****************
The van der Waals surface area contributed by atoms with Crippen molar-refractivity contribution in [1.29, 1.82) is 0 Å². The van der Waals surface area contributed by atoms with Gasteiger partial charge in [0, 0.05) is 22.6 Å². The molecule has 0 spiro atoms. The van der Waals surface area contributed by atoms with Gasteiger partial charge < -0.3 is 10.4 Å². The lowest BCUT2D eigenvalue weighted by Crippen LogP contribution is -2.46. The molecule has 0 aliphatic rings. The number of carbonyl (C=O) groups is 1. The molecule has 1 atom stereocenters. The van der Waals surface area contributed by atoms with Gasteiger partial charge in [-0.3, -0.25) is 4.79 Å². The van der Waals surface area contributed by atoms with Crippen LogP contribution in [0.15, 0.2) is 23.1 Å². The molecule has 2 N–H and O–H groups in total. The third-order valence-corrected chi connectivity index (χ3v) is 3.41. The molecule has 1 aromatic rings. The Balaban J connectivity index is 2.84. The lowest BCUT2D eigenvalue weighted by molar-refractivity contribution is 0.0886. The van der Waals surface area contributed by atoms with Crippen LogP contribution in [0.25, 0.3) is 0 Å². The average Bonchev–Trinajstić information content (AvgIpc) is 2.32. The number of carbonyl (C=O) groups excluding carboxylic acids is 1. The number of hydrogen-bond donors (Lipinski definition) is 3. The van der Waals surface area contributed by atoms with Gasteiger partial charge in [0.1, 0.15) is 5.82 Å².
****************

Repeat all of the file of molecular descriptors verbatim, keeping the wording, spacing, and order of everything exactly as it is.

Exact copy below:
The van der Waals surface area contributed by atoms with Crippen molar-refractivity contribution in [1.29, 1.82) is 0 Å². The van der Waals surface area contributed by atoms with Gasteiger partial charge in [0, 0.05) is 22.6 Å². The molecule has 0 spiro atoms. The van der Waals surface area contributed by atoms with Gasteiger partial charge < -0.3 is 10.4 Å². The lowest BCUT2D eigenvalue weighted by Crippen LogP contribution is -2.46. The molecule has 0 aliphatic rings. The number of carbonyl (C=O) groups is 1. The molecule has 1 atom stereocenters. The van der Waals surface area contributed by atoms with Gasteiger partial charge in [-0.3, -0.25) is 4.79 Å². The van der Waals surface area contributed by atoms with Crippen LogP contribution in [0.15, 0.2) is 23.1 Å². The molecule has 2 N–H and O–H groups in total. The third-order valence-corrected chi connectivity index (χ3v) is 3.41. The molecule has 1 aromatic rings. The Balaban J connectivity index is 2.84. The lowest BCUT2D eigenvalue weighted by molar-refractivity contribution is 0.0886. The van der Waals surface area contributed by atoms with Crippen LogP contribution in [0.25, 0.3) is 0 Å². The average Bonchev–Trinajstić information content (AvgIpc) is 2.32. The number of carbonyl (C=O) groups excluding carboxylic acids is 1. The number of hydrogen-bond donors (Lipinski definition) is 3. The van der Waals surface area contributed by atoms with Gasteiger partial charge in [0.1, 0.15) is 5.82 Å².